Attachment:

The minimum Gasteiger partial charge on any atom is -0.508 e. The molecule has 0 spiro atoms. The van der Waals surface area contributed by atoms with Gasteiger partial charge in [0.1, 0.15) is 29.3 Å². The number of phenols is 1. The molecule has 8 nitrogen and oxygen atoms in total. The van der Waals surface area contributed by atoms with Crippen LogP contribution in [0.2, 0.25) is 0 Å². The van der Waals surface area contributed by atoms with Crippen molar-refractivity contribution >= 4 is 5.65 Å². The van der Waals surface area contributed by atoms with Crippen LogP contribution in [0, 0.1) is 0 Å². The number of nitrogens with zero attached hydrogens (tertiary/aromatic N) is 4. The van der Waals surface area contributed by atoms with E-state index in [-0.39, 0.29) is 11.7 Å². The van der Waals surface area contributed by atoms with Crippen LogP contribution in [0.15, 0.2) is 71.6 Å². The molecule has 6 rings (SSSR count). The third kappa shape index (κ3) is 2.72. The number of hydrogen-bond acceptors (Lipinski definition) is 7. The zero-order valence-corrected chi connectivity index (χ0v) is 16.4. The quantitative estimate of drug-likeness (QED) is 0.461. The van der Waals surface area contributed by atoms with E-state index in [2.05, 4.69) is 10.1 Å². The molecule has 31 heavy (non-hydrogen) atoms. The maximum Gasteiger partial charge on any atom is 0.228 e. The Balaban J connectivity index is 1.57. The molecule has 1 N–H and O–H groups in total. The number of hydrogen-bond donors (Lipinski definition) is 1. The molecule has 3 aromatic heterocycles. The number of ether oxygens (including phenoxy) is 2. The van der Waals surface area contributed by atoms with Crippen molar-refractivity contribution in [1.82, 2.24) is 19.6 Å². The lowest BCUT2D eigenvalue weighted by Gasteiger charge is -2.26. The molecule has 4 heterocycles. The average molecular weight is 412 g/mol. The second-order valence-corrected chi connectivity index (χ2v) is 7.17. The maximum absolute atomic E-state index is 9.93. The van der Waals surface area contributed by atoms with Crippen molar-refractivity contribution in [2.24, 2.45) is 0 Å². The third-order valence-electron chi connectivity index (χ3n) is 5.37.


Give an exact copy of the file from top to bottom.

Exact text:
The minimum Gasteiger partial charge on any atom is -0.508 e. The molecule has 0 spiro atoms. The van der Waals surface area contributed by atoms with Gasteiger partial charge in [0.1, 0.15) is 29.3 Å². The number of phenols is 1. The molecule has 8 nitrogen and oxygen atoms in total. The van der Waals surface area contributed by atoms with Crippen LogP contribution in [0.2, 0.25) is 0 Å². The van der Waals surface area contributed by atoms with Crippen molar-refractivity contribution >= 4 is 5.65 Å². The van der Waals surface area contributed by atoms with Crippen LogP contribution in [0, 0.1) is 0 Å². The number of nitrogens with zero attached hydrogens (tertiary/aromatic N) is 4. The van der Waals surface area contributed by atoms with E-state index in [-0.39, 0.29) is 11.7 Å². The van der Waals surface area contributed by atoms with Crippen LogP contribution in [0.15, 0.2) is 71.6 Å². The molecule has 6 rings (SSSR count). The third kappa shape index (κ3) is 2.72. The number of hydrogen-bond acceptors (Lipinski definition) is 7. The zero-order valence-corrected chi connectivity index (χ0v) is 16.4. The quantitative estimate of drug-likeness (QED) is 0.461. The van der Waals surface area contributed by atoms with E-state index in [2.05, 4.69) is 10.1 Å². The molecule has 31 heavy (non-hydrogen) atoms. The maximum Gasteiger partial charge on any atom is 0.228 e. The Balaban J connectivity index is 1.57. The molecule has 1 N–H and O–H groups in total. The number of hydrogen-bond donors (Lipinski definition) is 1. The molecule has 3 aromatic heterocycles. The number of ether oxygens (including phenoxy) is 2. The van der Waals surface area contributed by atoms with Crippen molar-refractivity contribution in [1.82, 2.24) is 19.6 Å². The lowest BCUT2D eigenvalue weighted by Gasteiger charge is -2.26. The molecule has 4 heterocycles. The average molecular weight is 412 g/mol. The second-order valence-corrected chi connectivity index (χ2v) is 7.17. The maximum absolute atomic E-state index is 9.93. The van der Waals surface area contributed by atoms with Crippen molar-refractivity contribution in [2.24, 2.45) is 0 Å². The third-order valence-electron chi connectivity index (χ3n) is 5.37.